The Canadian Centre for Cyber Security, part of the Communications Security Establishment, is reminding the Canadian cybersecurity community—especially critical infrastructure network defenders—to bolster their awareness of and protection against Russian state-sponsored cyber threats. Last month the Cyber Centre joined our partners in the US and the UK in recommending proactive network monitoring and mitigations.
As geopolitical tensions continue to rise, Canada’s Cyber Centre is following the cyber threat environment in Canada and globally, including cyber threat activity directed at critical infrastructure network operators, their operational and information technology (OT/IT). In addition to the advice below, we strongly encourage enhanced vigilance to detect and manage the impact of increasingly sophisticated spearphishing campaigns. The Cyber Centre continues to share real-time threat information with Canadian organizations, both through public alerts, and through protected channels to ensure organizations can take action to help defend themselves.
The Cyber Centre urges Canadians organizations to take note of the following information:
- Be prepared to isolate critical infrastructure components and services from the internet and corporate/internal networks if those components would be considered attractive to a hostile threat actor to disrupt. When using industrial control systems or operational technology, conduct a test of manual controls to ensure that critical functions remain operable if the organization’s network is unavailable or untrusted.
- Increase organizational vigilance. Monitor your networks with a focus on the TTPs reported in the CISA advisory (link available in English only). Ensure that cybersecurity/IT personnel are focused on identifying and quickly assessing any unexpected or unusual network behavior. Enable logging in order to better investigate issues or events.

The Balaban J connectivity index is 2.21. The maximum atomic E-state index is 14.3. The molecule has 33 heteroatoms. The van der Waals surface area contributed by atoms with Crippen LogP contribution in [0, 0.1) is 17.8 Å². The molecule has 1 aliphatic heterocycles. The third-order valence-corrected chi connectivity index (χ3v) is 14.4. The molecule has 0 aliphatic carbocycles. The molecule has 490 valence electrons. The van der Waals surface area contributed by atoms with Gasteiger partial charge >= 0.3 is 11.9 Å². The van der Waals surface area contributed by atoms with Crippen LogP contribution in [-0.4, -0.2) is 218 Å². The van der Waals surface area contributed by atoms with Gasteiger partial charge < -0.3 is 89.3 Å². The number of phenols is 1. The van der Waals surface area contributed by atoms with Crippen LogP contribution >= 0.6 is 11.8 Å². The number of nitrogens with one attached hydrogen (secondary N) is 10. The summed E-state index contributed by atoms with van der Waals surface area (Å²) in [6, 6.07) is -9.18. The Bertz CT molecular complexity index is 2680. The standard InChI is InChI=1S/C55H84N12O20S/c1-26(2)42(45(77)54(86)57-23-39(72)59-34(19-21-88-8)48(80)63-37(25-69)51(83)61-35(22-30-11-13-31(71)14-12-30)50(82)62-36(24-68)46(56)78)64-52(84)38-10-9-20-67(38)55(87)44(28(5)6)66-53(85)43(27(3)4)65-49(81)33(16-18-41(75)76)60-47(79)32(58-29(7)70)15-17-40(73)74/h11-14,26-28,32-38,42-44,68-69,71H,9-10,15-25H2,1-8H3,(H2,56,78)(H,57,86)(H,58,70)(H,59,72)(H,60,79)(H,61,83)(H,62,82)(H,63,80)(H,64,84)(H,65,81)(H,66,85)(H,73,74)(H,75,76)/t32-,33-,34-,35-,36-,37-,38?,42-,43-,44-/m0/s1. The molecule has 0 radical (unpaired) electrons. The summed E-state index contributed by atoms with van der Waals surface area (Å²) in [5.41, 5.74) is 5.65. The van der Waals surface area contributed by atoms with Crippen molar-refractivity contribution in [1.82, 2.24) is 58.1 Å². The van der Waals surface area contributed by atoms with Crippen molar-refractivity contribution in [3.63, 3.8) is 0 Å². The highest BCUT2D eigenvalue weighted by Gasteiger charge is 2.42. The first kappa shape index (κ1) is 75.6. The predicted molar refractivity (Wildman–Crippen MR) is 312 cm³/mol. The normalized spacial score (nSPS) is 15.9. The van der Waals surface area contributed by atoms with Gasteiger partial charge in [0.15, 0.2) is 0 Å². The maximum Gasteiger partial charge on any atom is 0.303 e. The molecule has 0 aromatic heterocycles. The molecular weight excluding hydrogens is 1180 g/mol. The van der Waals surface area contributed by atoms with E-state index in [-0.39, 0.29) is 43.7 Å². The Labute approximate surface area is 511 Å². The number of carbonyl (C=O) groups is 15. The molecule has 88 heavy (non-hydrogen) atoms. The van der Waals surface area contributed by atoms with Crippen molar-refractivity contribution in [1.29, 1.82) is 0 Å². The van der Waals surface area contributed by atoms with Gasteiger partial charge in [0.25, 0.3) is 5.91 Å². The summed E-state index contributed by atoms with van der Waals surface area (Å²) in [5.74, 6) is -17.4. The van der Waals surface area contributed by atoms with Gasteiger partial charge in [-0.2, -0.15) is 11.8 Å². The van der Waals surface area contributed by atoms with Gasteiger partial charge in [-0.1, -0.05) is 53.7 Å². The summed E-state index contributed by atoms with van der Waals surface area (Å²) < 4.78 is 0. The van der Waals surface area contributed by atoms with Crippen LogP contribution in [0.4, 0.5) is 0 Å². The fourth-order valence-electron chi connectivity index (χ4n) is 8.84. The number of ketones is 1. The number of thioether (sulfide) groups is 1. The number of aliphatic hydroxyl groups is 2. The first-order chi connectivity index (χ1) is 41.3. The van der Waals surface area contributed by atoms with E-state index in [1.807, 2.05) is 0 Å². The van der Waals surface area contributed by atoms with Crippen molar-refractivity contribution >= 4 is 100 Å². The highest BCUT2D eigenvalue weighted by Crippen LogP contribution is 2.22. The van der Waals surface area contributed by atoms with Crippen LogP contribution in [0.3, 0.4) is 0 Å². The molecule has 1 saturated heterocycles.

- Enhance your security posture: Patch your systems with a focus on the vulnerabilities in the CISA advisory (link available in English only) enable logging and backup. Deploy network and endpoint monitoring (such as anti-virus software), and implement multifactor authentication where appropriate. Create and test offline backups.
- Have a cyber incident response plan, a continuity of operations and a communications plan and be prepared to use them.
- Inform the Cyber Centre of suspicious or malicious cyber activity.
Please refer to the following on-line resources for more information and for useful advice and guidance:
Threat detection and mitigation:
- Destructive malware targeting Ukrainian organizations. Microsoft Threat Intelligence Center (MSTIC). January 15, 2022
- Joint Cybersecurity Advisory: Technical Approaches to Uncovering and Remediating Malicious Activity
- Secure your accounts and devices with multi-factor authentication (ITSAP.30.030)
- Security considerations for your website (ITSM.60.005)
- Security considerations for industrial control systems (ITSAP.00.050)
- Top 10 IT security actions to protect Internet connected networks and information (ITSM.10.089)
- Security Vulnerabilities and Patches Explained - IT Security Bulletin for the Government of Canada (ITSB-96)
- Don't Take the Bait: Recognize and Avoid Phishing Attacks
- National Cyber Threat Assessment 2020
- Cyber Threat Bulletin: The Cyber Threat to Operational Technology
- Cyber Threat Bulletin: The Cyber Threat to Canada's Electricity Sector
You can find more helpful advice and guidance within the information and guidance section of our website or by subscribing to our social media feeds.
Please contact us for additional advice and guidance or to report an incident.
Toll Free: 1-833-CYBER-88 (1-833-292-3788)